Photo credit: Pixel whippersnapper edwewwewqew via photopin (license)

A father who gave up his life abroad at short notice to look after his children was denied his housing rights by Basingstoke and Deane Borough Council, a Local Government and Social Care Ombudsman investigation has found.

The man had been living and working abroad when the courts removed his children from the care of his ex-partner in December 2012. He returned to the UK to look after them and was placed in an unaffordable flat by the council. He and his family have been living there ever since, and have been given no opportunity to appeal.



The Ombudsman’s investigation found the council’s actions denied the father his rights as a homeless person whom the council had a legal duty to help.

The council’s records show that when the father applied as homeless, it decided it owed him the full homeless duty. It should have sent the father a notice explaining this, but instead arranged a six-month private let without explaining the consequences if he signed for the property.

Had the council acted properly, the flat would have been temporary accommodation, and would have remained so till it made an offer of accommodation under its allocation scheme or settled accommodation under its homelessness duty.

Until the council made a final decision on his homelessness application, it had a duty to provide the father and his family with interim accommodation.

Michael King, Local Government and Social Care Ombudsman said: “The council failed to discuss the ramifications of accepting the property to the family when it arranged the private let.

“The council should have either explained that by accepting the flat the council would no longer have a duty towards them, or it should have offered the flat as temporary accommodation, with all the review rights that entails.

“Instead, the council effectively acted as a gatekeeper, did not give the family a homelessness decision and denied them their review rights.

“Had the council acted properly in this case, it would not have had to pay a significant sum to the private landlord to make up the difference in the rent.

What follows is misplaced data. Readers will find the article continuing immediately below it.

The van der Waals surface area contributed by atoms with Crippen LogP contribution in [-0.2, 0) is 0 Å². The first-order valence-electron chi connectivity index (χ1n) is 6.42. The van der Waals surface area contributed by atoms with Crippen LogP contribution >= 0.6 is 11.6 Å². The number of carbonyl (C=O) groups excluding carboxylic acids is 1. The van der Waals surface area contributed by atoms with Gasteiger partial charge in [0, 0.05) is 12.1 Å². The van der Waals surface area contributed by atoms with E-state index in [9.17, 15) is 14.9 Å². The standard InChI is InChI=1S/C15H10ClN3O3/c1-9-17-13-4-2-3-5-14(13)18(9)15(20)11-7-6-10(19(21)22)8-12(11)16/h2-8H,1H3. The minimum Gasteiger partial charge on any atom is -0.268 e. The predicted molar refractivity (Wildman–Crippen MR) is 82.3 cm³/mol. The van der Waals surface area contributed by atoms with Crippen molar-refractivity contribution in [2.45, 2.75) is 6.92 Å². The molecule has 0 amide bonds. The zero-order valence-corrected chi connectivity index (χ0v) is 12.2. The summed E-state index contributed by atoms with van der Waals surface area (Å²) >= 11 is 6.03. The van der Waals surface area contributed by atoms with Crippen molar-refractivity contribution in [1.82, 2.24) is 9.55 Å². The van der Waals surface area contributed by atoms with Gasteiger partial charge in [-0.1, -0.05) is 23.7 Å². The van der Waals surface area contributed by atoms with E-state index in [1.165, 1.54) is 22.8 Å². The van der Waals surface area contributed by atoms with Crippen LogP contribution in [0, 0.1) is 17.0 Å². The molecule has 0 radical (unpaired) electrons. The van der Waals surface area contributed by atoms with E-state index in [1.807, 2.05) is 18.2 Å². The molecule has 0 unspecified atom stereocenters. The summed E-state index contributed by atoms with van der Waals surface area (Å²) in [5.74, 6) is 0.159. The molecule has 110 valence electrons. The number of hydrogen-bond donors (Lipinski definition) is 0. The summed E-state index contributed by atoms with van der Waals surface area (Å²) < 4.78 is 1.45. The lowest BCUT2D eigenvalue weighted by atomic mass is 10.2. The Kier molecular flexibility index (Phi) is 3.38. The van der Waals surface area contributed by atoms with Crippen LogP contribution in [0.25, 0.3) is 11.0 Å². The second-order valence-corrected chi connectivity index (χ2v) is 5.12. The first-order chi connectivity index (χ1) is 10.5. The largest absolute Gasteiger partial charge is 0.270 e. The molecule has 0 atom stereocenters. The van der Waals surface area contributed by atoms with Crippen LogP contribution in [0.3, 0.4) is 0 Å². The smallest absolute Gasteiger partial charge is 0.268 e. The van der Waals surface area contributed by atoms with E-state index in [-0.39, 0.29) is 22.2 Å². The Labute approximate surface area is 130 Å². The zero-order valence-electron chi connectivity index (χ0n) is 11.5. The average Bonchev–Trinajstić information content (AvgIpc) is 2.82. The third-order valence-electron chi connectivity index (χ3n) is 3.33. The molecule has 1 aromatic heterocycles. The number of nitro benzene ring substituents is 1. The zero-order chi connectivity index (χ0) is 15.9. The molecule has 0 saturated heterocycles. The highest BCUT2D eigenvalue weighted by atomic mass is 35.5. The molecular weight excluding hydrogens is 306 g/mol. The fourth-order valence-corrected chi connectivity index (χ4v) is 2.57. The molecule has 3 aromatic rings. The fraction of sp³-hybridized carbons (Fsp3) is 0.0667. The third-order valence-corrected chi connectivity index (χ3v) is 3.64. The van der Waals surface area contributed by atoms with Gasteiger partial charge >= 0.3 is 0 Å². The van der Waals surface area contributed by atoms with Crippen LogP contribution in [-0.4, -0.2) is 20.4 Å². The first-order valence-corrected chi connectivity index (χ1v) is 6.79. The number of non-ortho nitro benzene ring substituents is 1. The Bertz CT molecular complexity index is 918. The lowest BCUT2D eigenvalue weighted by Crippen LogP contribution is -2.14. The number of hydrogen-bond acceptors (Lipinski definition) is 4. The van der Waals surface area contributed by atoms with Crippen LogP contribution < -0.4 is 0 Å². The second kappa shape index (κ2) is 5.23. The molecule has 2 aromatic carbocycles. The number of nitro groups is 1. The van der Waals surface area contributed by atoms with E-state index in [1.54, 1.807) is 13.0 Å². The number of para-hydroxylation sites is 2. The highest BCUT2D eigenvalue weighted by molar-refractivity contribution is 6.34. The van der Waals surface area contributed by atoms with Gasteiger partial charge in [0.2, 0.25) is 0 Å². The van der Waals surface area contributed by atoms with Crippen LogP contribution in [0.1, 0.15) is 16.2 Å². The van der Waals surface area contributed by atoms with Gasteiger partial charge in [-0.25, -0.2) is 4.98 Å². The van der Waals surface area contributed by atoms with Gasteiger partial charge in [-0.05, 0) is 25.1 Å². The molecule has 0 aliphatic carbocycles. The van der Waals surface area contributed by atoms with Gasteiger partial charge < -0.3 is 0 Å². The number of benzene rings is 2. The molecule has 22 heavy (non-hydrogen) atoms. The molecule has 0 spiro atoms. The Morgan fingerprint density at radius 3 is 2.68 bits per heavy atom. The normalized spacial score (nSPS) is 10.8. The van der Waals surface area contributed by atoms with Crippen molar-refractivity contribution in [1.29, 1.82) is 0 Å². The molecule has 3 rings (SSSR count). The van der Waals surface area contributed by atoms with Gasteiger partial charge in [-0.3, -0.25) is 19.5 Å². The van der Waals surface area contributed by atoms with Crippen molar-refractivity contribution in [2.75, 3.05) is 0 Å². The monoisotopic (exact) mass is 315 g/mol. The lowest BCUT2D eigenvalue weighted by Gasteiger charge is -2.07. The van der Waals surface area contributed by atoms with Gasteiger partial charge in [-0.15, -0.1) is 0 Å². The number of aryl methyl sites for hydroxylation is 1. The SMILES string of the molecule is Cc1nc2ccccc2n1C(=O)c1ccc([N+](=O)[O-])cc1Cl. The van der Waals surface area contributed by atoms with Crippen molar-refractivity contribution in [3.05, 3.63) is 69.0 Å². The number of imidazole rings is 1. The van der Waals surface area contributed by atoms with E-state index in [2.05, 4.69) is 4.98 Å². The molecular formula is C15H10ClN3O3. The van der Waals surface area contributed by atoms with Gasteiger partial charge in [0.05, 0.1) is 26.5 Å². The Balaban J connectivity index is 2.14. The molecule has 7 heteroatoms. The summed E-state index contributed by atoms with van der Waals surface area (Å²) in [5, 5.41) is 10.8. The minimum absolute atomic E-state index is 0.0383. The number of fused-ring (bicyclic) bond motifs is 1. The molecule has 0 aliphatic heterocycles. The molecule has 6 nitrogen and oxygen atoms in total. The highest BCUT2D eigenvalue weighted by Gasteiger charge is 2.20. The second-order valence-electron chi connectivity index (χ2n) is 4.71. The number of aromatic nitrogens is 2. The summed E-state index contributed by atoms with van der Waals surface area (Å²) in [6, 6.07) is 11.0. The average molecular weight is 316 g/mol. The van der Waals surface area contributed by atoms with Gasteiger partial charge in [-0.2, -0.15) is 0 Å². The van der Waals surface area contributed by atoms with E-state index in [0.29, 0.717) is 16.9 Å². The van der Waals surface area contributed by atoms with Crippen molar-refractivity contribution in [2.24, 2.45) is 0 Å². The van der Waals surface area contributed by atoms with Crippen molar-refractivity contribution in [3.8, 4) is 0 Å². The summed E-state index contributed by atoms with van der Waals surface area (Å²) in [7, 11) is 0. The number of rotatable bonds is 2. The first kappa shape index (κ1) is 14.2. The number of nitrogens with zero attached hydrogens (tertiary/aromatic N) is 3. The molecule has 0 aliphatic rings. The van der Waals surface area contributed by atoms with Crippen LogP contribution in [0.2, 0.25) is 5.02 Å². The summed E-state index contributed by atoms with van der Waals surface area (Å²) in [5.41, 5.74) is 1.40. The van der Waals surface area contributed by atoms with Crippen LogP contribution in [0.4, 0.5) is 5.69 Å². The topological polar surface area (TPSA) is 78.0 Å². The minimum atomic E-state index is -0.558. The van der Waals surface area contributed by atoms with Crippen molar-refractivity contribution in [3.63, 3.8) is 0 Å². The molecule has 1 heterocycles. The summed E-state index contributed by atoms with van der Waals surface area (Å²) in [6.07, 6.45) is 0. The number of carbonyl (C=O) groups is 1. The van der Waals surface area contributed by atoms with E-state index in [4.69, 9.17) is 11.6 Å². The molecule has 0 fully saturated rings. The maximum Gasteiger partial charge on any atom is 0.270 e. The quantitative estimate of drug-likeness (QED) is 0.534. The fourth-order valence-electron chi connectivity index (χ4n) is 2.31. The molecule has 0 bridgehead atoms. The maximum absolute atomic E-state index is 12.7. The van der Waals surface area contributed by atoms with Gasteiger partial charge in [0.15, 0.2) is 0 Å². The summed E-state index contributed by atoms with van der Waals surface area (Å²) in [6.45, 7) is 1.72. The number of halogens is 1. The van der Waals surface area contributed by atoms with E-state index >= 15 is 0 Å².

“I would now urge the council to consider my report and accept its findings.”

Council housing dwarfed by London’s financial district. Photo: Oxfam.

The father made a homeless application at the end of 2012 and the council found the family a three-bedroom, privately rented flat. The father explained to the council he could not afford the £850 a month rent, but signed a six-month tenancy.

Over the next few years the rent was raised in increments to £1,025 a month, and because of the benefits cap the family’s housing benefit was reduced in the same period. In 2017 and 2018, the family received notices seeking possession because of rent arrears.

The council offered the family one room in a hostel with shared bathroom and kitchen facilities. The father declined the offer.

The council has paid more than £10,000 to the landlord to cover the family’s housing benefit shortfall, but the family still lives in the unaffordable flat.

The Local Government and Social Care Ombudsman’s role is to remedy injustice and share learning from investigations to help improve public, and adult social care, services.

In this case the council has been asked to apologise to the father and place him top of the list for each eligible property he bids for until he makes a successful bid.

The council should also pay the father £4,500 for failing to deal with his homelessness and housing applications correctly and the delay in rehousing his family to settled, affordable accommodation, and the stressful possession proceedings.



The payment will also cover the arrears of £500 he still had after the council made discretionary housing payments and the time, trouble and distress the council caused him.

The Ombudsman has the power to make recommendations to improve a council’s processes for the wider public.

In this case, the council should tell people in its allocations scheme and housing register review decisions letters about their right to complain to the Ombudsman.

© Commission for Local Administration in England, 2018. Images added by Welfare Weekly.